Fashion enthusiasts strolling down Toronto's Yorkville Avenue in September were gobsmacked to see legendary designer Jean Paul Gaultier casually dining on the patio of the Hazelton Hotel's One Restaurant. Once known as the 'enfant terrible' of fashion, Gaultier was in town to speak at Toronto Fashion Week, and rather than briefly popping in and out of the city, he made it his business to see the sights and take in a runway presentation or two.
As one of our country's most revered fashion exports, Montreal-born, London-based designer Erdem Moralioglu began making his mark in 2005 when he launched his debut collection. Twelve years later, he's garnered an impressive celebrity clientele, from the Duchess of Cambridge to actor Nicole Kidman, and regularly turns heads on the red carpet with his signature prints and luxurious fabrications.
At a time when many Canadian designers are grappling with walking the line between art and commerce, Quebec's Caroline Néron insists it's all about attitude. The 44-year-old Boucherville native, who started her successful acting and singing career at the age of 17, switched gears 14 years ago to pursue a path in jewellery design and retail. Today, she boasts 19 stores in Quebec, one in the West Edmonton Mall, and plans to open soon in Toronto at Square One Shopping Centre.
Muck Rack makes it simple to find people, tweets, or articles that mention any name, keyword, company, hashtag etc. We've compiled this guide to help you make the most of your search.
Selecting a term
Start searching tweets, articles from media outlets, articles mentioned in tweets, journalists'
names, titles and bios with some suggested searches:
Companies or Topics (e.g. iPhone, Microsoft)
Phrases (e.g. "cloud computing") — use quotes to keep the terms together
Twitter handles (e.g. @username) — returns those who have mentioned or replied to
Names (e.g. "David Pogue")
Hashtags (e.g. #sxsw, #london2012)
Bio details (e.g. vegan, Olympics, father)
Muck Rack's Advanced Search allows for many boolean operators.
Find results that mention multiple specified terms, use AND or
+. For example, ensure each result contains both Elon Musk and Mark Zuckerberg by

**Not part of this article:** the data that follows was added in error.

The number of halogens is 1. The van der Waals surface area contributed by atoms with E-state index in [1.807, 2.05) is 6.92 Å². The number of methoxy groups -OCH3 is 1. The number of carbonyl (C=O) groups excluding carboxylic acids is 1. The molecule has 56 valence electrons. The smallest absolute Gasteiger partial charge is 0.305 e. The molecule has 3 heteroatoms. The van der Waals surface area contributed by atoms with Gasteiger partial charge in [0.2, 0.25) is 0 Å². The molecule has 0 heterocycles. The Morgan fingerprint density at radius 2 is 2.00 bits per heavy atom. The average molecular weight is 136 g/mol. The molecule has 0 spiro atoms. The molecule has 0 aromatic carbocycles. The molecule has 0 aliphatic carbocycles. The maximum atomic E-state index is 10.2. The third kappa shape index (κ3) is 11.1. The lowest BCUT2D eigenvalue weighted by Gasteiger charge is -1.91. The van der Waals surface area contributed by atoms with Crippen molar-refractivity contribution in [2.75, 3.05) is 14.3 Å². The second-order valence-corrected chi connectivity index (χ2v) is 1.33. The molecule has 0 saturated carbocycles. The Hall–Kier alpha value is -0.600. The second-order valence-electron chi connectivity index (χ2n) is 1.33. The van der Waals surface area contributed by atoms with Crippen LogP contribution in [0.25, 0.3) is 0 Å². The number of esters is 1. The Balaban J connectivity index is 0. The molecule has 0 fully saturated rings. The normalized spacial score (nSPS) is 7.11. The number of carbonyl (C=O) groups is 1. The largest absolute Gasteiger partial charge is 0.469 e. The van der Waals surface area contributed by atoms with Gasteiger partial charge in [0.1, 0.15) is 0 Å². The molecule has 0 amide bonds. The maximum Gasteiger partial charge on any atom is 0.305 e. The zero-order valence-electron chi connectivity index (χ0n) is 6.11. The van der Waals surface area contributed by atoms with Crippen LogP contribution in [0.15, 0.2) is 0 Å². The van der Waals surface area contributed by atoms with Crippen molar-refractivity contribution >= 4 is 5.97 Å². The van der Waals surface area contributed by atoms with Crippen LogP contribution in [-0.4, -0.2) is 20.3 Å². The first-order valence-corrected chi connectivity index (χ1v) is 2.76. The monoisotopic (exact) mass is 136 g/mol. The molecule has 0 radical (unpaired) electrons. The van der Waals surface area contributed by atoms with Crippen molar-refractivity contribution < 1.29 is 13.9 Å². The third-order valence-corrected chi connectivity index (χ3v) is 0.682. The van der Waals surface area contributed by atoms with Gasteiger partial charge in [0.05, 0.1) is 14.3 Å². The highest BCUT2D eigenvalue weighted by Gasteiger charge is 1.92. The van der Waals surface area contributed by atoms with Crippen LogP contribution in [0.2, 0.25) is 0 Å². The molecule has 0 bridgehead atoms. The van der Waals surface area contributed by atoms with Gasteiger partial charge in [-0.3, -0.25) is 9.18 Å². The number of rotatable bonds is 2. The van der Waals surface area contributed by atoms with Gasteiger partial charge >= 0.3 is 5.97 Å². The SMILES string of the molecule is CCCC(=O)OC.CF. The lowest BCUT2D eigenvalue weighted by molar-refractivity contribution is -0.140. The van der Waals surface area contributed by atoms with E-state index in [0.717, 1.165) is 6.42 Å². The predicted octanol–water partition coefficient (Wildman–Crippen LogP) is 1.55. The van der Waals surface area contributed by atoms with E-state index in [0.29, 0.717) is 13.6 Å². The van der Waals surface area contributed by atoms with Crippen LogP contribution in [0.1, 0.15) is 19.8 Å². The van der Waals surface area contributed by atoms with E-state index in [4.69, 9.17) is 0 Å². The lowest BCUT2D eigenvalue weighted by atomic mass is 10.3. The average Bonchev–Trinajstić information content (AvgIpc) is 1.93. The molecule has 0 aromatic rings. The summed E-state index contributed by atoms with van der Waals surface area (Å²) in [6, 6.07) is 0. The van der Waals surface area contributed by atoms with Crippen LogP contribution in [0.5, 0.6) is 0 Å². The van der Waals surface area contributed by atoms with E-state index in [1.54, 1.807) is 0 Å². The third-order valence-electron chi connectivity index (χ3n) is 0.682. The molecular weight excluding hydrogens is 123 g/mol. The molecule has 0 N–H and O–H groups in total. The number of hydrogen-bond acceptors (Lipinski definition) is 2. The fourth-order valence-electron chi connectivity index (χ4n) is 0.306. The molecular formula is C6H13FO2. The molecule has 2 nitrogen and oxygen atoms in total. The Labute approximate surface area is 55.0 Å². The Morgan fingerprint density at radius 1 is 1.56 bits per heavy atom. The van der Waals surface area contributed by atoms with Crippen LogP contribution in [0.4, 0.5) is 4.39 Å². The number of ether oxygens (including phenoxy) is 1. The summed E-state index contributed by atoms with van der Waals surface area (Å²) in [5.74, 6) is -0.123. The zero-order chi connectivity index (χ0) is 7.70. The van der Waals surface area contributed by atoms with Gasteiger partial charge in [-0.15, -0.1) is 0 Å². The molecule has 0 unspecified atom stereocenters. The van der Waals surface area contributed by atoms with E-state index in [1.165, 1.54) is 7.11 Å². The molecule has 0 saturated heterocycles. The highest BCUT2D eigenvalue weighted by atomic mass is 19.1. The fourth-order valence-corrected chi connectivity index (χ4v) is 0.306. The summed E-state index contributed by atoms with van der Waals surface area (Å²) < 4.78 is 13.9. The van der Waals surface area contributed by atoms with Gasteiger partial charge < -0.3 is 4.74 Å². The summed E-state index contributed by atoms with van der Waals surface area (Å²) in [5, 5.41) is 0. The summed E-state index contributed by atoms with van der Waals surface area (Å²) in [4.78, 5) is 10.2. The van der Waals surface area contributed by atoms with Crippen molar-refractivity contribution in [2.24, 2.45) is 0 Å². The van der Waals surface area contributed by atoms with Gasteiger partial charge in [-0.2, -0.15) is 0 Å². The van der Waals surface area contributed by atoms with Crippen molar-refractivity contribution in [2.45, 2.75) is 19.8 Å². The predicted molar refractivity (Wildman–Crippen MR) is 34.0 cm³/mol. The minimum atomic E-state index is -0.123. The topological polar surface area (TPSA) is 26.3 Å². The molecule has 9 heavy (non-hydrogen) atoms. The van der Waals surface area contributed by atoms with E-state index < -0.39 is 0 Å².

searching Musk AND Zuckerberg or Musk + Zuckerberg.
Use the operators OR or , to broaden your search when you'd like either of
multiple terms to appear in results. (This is the default behavior of our search when no operators
are used). For example, results will contain either cake or cookie by searching cake OR cookie or cake,cookie
Use NOT or - to subtract results from your search. For
example, searching Disney will yield results about the Walt Disney Company as well as Walt Disney
World Resort. To exclude mentions of Disney World, search for Disney -World or Disney
When using one of these operators with a phrase, enclose it in quotation marks. For example, you can
find results about smartphones excluding Apple's iPhone 4S by searching smartphone -"iPhone
Exact case matching or punctuation
If you're searching for a brand name or keyword that relies on specific punctuation marks or capitalization, you can
find results that match your exact query by adding matchcase: before the keyword you're searching for, like matchcase:E*TRADE .
Use parentheses to separate multiple
boolean phrases. For example, to find journalists talking about having fun in Disney World or
Disneyland, search for ("disney world" OR disneyland) AND fun.
An asterisk can be used to search for any variation of a root word truncated by the asterisk. For example, searching for admin* will return results for administrator, administration, administer, administered, etc.
A near operator is an AND operator where you can control the distance between the words. You can vary the distance the near operation uses by adding a forward slash and number (between 0-99) such as strawberries NEAR/10 "whipped cream", which means the strawberries must exist within 10 words of "whipped cream".